The Alberta Court of Queen's Bench today is hearing a case that could potentially overturn the multi-billion-dollar deal that saw EPCOR's power generation capacity spun off into a new company and a portion of the shares sold to investors in a public offering. The case has been launched by three labour union groups, including the Alberta Federation of Labour, CUPE 30 and CSU 52.
The case revolves around whether Edmonton City Council acted in a legal manner when it held a "behind-closed-doors" shareholders' meeting to make the decision to spin off the assets, valued at $2.8 billion.
"The legal point, at its core, is both simple and important," says AFL President Gil McGowan. "Municipalities are required under law to operate in particular ways. We suggest that when it made the EPCOR privatization decision, the City failed to meet its obligations to the public under the Municipal Government Act."
The Municipal Government Act (MGA) requires that all decisions by a City Council be made in public. It also clearly restricts to whom a City Council can delegate its authority. A City Council cannot delegate its decision-making powers to anyone it chooses - there are strict limitations to whom it may delegate, namely only to a Council Committee, the Chief Administrative Officer or Designated Officer.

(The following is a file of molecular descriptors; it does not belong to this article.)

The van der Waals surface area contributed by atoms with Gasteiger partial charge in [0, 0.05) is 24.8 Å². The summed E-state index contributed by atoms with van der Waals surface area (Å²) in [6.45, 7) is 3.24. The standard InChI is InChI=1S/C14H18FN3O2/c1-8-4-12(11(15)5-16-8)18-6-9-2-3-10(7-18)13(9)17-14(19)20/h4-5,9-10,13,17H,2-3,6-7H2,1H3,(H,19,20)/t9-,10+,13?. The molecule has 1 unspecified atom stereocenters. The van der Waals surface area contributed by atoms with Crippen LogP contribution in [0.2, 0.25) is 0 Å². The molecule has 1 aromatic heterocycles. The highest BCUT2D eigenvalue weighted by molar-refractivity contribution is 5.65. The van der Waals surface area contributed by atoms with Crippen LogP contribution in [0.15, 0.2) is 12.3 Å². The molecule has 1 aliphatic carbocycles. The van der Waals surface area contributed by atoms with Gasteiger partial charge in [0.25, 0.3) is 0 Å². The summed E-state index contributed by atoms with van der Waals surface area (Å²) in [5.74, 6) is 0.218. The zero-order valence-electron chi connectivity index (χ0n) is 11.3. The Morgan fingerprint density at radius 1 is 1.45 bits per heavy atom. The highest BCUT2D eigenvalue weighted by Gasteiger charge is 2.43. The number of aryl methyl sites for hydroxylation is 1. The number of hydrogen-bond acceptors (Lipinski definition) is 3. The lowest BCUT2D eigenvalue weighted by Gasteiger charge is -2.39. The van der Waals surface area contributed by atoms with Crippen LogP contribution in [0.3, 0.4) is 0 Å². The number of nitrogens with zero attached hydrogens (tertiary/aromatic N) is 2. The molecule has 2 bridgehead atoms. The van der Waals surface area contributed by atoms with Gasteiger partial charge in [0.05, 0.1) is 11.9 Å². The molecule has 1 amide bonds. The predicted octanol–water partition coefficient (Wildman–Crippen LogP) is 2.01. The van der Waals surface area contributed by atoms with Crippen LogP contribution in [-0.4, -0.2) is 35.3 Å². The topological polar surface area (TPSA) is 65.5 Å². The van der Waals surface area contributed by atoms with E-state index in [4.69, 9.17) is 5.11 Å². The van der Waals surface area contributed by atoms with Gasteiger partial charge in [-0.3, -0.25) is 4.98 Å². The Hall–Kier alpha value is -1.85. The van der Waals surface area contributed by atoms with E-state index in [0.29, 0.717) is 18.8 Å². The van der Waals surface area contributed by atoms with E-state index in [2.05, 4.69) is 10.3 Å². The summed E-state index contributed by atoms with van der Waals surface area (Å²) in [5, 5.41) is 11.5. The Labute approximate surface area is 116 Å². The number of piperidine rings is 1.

The City argues that when making decisions about EPCOR, Council is not acting as a City Council under the MGA, but as a "shareholder," and therefore the rules under the MGA do not apply. The legal validity of this "shareholder" status is the key point at issue in the lawsuit. The groups contend that the "shareholder" has no legal validity under the MGA, as the Council is prohibited from delegating to such a collection of individuals.
"For years, City Council has ducked public accountability for its EPCOR decisions by hiding behind the cloak of 'the shareholder'," says Dave Loken, spokesperson for the Coalition of Edmonton Civic Unions. "As it turns out, this cloak may be illegal."
If the court declares the decision invalid, it is unclear what will happen next. Potentially the judge could order the share offering invalid, and the Capital Power deal would have to be reversed.
"There's no doubt this could cause a huge headache for the big institutional investment outfits that bought stocks in Capital Power," says McGowan. "But, frankly, the interests of investors need to take a back seat to the interests of the citizens of Edmonton who own the assets in question. The most important thing to come out of this case would be public accountability. City Council does not get to act with disregard to the public interest. And they don't get to use their so-called delegation powers to do an end run around the democratic process."
"The citizens of Edmonton were shut out of the decision to privatize one of our most important assets. We need to get those assets back - or at the very least, make sure this never happens again," concludes Loken.
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For more information call:
Gil McGowan, AFL President @ (780) 218-9888
Dave Loken, Coalition of Edmonton Civic Unions @ 780-448-8981 (office); 780-237-8656 (cell)